Not currently on display at the V&A

Exposure (five hours of light) 1 July 2005

Photographs
2005 (made)
Artist/Maker

Fabian Miller established his reputation from 1976 with an internationally acclaimed series of photographs depicting sea and sky made from his home in Bristol. In 1985, he stopped using a camera and has since then explored the elements of light, time and colour in camera-less images produced in his darkroom. His pictures draw from the early darkroom experiments of pioneers such as William Henry Fox Talbot and Anna Atkins, but also connect with a Modernist tradition of formal abstraction. His work has often been placed among the context of other international artists such as Donald Judd, Elsworth Kelly and James Turrell, but also within an English tradition tracing back to J.M.W. Turner, and post-war abstract painters such as Patrick Heron and Ben Nicholson. Fabian Miller’s primary themes are mediations on the interactions of landscape, memory, light, time and light-sensitive surfaces.
Exposure (five hours of light) 1 July 2005 is a set of nine sectioned prints that unify to form a single artwork, inspired by the artist’s response to his experience visiting the Hebridean island of Tiree. The prints are unique objects created by projecting light through a coloured vessel filled with water and onto light sensitive paper. The light’s path is shaped and interrupted by cardboard stencils punctured with holes.
read Cameraless photography Cameraless techniques have been exploited and reinterpreted by successive generations of image makers and continue to be used by contemporary artists today. While related to the conventional practices of photography, cameraless images offer an alternative, experimental, radical and often r...
object details
Category
Object Type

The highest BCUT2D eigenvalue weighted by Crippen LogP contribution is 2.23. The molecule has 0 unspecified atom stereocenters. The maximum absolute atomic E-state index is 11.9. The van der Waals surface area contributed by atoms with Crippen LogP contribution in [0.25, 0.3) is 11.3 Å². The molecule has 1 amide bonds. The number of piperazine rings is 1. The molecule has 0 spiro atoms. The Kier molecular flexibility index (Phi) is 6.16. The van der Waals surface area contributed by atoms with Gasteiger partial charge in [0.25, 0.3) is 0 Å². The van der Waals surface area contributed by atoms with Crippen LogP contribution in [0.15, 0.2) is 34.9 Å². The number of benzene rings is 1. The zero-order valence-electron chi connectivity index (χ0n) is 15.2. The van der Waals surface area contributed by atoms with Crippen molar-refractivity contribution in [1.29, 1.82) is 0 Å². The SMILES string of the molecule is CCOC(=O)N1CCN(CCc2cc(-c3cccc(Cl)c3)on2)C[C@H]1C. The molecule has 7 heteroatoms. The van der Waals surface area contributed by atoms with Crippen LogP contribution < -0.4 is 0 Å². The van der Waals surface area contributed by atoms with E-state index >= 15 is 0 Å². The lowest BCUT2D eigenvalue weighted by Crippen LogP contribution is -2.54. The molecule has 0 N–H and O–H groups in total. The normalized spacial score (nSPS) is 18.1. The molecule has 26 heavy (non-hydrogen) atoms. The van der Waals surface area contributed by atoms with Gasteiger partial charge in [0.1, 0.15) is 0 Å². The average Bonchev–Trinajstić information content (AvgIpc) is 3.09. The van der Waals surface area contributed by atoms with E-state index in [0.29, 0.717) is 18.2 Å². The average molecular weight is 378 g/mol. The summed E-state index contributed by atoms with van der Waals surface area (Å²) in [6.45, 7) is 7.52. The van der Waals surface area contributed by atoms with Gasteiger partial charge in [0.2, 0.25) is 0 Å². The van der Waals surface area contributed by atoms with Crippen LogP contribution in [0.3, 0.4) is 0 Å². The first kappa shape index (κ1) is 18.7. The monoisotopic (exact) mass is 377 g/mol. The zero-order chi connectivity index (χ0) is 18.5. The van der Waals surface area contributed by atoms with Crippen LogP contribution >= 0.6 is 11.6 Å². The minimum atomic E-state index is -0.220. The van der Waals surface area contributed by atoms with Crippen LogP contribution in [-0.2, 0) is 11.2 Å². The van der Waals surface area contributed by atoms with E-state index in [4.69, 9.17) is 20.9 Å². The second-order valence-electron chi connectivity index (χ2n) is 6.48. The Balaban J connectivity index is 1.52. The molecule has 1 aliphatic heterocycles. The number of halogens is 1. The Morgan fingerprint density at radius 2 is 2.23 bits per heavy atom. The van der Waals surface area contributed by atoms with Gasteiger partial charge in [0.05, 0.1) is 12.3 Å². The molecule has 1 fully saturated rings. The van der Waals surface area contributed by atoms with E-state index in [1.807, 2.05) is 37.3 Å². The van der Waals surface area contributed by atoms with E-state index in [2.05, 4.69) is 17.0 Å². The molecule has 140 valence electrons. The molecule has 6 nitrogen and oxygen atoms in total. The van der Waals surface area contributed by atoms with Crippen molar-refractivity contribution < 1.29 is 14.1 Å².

Materials and Techniques
Nine dye destruction prints, tiled to form one image
Brief Description
Set of nine photographs which form one artwork, 'Exposure (five hours of light) 1 July 2005', from the 'Exposure' series by Garry Fabian Miller
Physical Description
A large red circle comprised of various sized dots against a black background. In the centre is a second, smaller circle, with a bright red central point. A grid of nine squares can be seen, indicating the nine photographs which comprise this one image.
Dimensions
  • Height: 160cm (Note: Framed measurement)
  • Width: 190cm (Note: Framed measurement)
Credit line
Gift of Garry Fabian Miller
Summary
Fabian Miller established his reputation from 1976 with an internationally acclaimed series of photographs depicting sea and sky made from his home in Bristol. In 1985, he stopped using a camera and has since then explored the elements of light, time and colour in camera-less images produced in his darkroom. His pictures draw from the early darkroom experiments of pioneers such as William Henry Fox Talbot and Anna Atkins, but also connect with a Modernist tradition of formal abstraction. His work has often been placed among the context of other international artists such as Donald Judd, Elsworth Kelly and James Turrell, but also within an English tradition tracing back to J.M.W. Turner, and post-war abstract painters such as Patrick Heron and Ben Nicholson. Fabian Miller’s primary themes are mediations on the interactions of landscape, memory, light, time and light-sensitive surfaces.

Exposure (five hours of light) 1 July 2005 is a set of nine sectioned prints that unify to form a single artwork, inspired by the artist’s response to his experience visiting the Hebridean island of Tiree. The prints are unique objects created by projecting light through a coloured vessel filled with water and onto light sensitive paper. The light’s path is shaped and interrupted by cardboard stencils punctured with holes.

Collection
Accession Number
E.326-2018

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record createdAugust 7, 2018
Record URL